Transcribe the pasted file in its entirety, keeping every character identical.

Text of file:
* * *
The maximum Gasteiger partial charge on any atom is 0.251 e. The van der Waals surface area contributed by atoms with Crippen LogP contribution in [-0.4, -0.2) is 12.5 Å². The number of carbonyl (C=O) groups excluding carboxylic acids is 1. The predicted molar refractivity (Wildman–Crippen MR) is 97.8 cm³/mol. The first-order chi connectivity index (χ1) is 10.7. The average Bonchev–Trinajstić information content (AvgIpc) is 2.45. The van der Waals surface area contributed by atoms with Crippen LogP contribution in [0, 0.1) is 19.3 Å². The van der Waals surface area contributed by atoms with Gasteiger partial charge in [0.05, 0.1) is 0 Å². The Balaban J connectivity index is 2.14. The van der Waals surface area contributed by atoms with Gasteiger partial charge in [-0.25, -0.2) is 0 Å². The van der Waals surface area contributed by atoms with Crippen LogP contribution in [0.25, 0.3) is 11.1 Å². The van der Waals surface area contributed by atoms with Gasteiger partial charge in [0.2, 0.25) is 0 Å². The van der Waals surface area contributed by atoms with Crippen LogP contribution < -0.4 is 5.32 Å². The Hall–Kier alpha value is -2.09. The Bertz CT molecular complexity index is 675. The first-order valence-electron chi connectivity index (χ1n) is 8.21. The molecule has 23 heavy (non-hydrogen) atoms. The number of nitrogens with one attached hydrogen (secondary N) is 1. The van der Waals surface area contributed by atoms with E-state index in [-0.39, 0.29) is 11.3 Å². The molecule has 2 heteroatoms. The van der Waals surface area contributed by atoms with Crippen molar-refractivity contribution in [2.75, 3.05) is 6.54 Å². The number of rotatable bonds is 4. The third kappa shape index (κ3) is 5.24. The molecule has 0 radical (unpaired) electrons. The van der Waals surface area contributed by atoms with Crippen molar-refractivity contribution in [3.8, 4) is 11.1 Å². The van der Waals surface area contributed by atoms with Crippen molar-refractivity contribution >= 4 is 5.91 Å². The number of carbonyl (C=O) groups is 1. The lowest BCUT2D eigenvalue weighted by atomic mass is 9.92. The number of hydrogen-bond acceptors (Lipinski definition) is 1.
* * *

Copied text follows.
The maximum Gasteiger partial charge on any atom is 0.251 e. The van der Waals surface area contributed by atoms with Crippen LogP contribution in [-0.4, -0.2) is 12.5 Å². The number of carbonyl (C=O) groups excluding carboxylic acids is 1. The predicted molar refractivity (Wildman–Crippen MR) is 97.8 cm³/mol. The first-order chi connectivity index (χ1) is 10.7. The average Bonchev–Trinajstić information content (AvgIpc) is 2.45. The van der Waals surface area contributed by atoms with Crippen LogP contribution in [0, 0.1) is 19.3 Å². The van der Waals surface area contributed by atoms with Gasteiger partial charge in [0.05, 0.1) is 0 Å². The Balaban J connectivity index is 2.14. The van der Waals surface area contributed by atoms with Gasteiger partial charge in [-0.25, -0.2) is 0 Å². The van der Waals surface area contributed by atoms with Crippen LogP contribution in [0.25, 0.3) is 11.1 Å². The van der Waals surface area contributed by atoms with Gasteiger partial charge in [0.2, 0.25) is 0 Å². The van der Waals surface area contributed by atoms with Crippen LogP contribution < -0.4 is 5.32 Å². The Hall–Kier alpha value is -2.09. The Bertz CT molecular complexity index is 675. The first-order valence-electron chi connectivity index (χ1n) is 8.21. The molecule has 23 heavy (non-hydrogen) atoms. The number of nitrogens with one attached hydrogen (secondary N) is 1. The van der Waals surface area contributed by atoms with E-state index in [-0.39, 0.29) is 11.3 Å². The molecule has 2 heteroatoms. The van der Waals surface area contributed by atoms with Crippen molar-refractivity contribution in [2.75, 3.05) is 6.54 Å². The number of rotatable bonds is 4. The third kappa shape index (κ3) is 5.24. The molecule has 0 radical (unpaired) electrons. The van der Waals surface area contributed by atoms with Crippen molar-refractivity contribution in [3.8, 4) is 11.1 Å². The van der Waals surface area contributed by atoms with Crippen molar-refractivity contribution >= 4 is 5.91 Å². The number of carbonyl (C=O) groups is 1. The lowest BCUT2D eigenvalue weighted by atomic mass is 9.92. The number of hydrogen-bond acceptors (Lipinski definition) is 1.